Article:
Michelle Howard-Vital, PhD
Executive Vice President & Provost
Dr. Michelle Howard-Vital has currently accepted the position of executive vice president and provost at Florida Memorial University to work with a team of professionals committed to improving higher education for the next generational of leaders. She has previously served as a Senior Fellow for the American Association of State Colleges and Universities, and she is a member of the College Registry for College Presidents offering her services in transition times for colleges and universities.
Dr. Michelle Howard-Vital is also the former President of Cheyney University (2007-2014), Interim Chancellor of Winston-Salem State University (2006-2007), Associate Vice President for the University of North Carolina System at its General Administration in Chapel Hill (2003-2006), and Vice Chancellor for Public Service /Associate Provost at the University of North Carolina at Wilmington (1993-2003).
Michelle Howard-Vital was born and educated in Chicago, Illinois. She earned her undergraduate degree in English Literature and Language and her Masters of Arts in Teaching English from the University of Chicago, and earned her doctorate in Public Policy Analysis from the University of Illinois at Chicago. Dr. Howard-Vital has over 30 years of experience in various roles in higher education, and she has worked in three states—Illinois, North Carolina, and Pennsylvania. When starting as an English instructor and director of College Without Walls at Central YMCA Community College, at the age of 22, she proclaimed, “I cannot believe they are paying me so much–$10,000–to have so much fun.”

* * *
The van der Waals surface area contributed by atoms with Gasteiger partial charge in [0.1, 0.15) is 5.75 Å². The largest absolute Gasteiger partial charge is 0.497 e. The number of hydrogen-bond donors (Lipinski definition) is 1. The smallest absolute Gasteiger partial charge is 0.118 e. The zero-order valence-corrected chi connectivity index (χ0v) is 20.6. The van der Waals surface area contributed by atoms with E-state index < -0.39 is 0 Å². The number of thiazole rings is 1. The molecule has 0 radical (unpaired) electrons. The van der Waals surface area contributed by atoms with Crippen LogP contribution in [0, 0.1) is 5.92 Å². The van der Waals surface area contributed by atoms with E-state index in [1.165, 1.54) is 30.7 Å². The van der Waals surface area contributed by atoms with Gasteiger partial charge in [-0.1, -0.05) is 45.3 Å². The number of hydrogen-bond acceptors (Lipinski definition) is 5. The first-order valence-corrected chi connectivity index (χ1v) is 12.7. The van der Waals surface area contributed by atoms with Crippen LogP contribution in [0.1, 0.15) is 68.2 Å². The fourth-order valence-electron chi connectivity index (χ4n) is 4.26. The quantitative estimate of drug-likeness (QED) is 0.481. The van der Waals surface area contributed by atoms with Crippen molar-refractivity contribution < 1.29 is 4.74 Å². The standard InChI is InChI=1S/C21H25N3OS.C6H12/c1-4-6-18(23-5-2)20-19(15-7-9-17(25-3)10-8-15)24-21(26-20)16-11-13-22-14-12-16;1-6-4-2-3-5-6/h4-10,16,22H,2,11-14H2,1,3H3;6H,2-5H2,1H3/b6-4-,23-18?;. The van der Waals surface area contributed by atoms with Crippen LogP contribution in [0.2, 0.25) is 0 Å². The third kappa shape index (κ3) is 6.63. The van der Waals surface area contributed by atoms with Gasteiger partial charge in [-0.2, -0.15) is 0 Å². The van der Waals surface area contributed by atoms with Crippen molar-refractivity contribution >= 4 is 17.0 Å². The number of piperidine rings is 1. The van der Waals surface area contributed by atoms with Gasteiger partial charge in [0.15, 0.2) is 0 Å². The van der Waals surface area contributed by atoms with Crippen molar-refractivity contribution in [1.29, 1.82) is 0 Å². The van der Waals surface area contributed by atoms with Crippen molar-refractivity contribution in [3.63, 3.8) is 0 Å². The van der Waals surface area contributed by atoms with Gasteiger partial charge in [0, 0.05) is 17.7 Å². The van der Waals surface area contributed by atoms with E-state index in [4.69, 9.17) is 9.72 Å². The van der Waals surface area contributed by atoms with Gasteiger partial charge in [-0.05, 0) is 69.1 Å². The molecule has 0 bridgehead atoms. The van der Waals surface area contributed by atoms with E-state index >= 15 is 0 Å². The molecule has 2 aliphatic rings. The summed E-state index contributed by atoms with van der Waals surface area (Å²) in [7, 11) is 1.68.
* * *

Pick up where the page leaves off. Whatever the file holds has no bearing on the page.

In addition to the positions stated previously, Dr. Howard-Vital served in a range of positions in higher education, including: Coordinator of the Biomedical Sciences Program at the University of Illinois at Chicago, Dean of Continuing Education at Harold Washington College, Dean of Continuing Education and Non-Traditional Degree Programs at Chicago State University, Associate Vice President for Academic Programs and Dean of University College at Edinboro University, and English Instructor at Central YMCA Community College. Dr. Howard-Vital has been tenured twice–at the community college level and at The University of North Carolina at Wilmington where she earned the rank of tenured professor. Further, she served as a member of the State Board of Education for the State of North Carolina from 2001-2007. Moreover, she successfully led two institutions to reaffirmation of accreditation granted by the Middle States Commission on Higher Education.
Dr. Howard-Vital started her presidency in 2007 at a Historically Black institution that helped to transform the lives of many students. In spite of the institution’s deferred maintenance and public image of “struggling,” Dr. Howard-Vital recognized its past impact and its potential for underserved communities. Under her leadership, the university’s image improved with unprecedented publications and advertising to promote the institution’s impressive accomplishments to the public and stakeholders. Moreover, the Keystone Honor’s Program was enhanced and public forums with renown speakers such as Dr. Maya Angelou, Director Spike Lee, Dr. Cornel West, Pulitzer Prize winning novelist Alice Walker, Mrs. Harriet Fulbright (Fulbright Scholars) and Scholar Angela Davis–to name a few–were highlighted to engage the community in academic dialogue. Former President Bill Clinton also visited the campus and interacted with students and community leaders.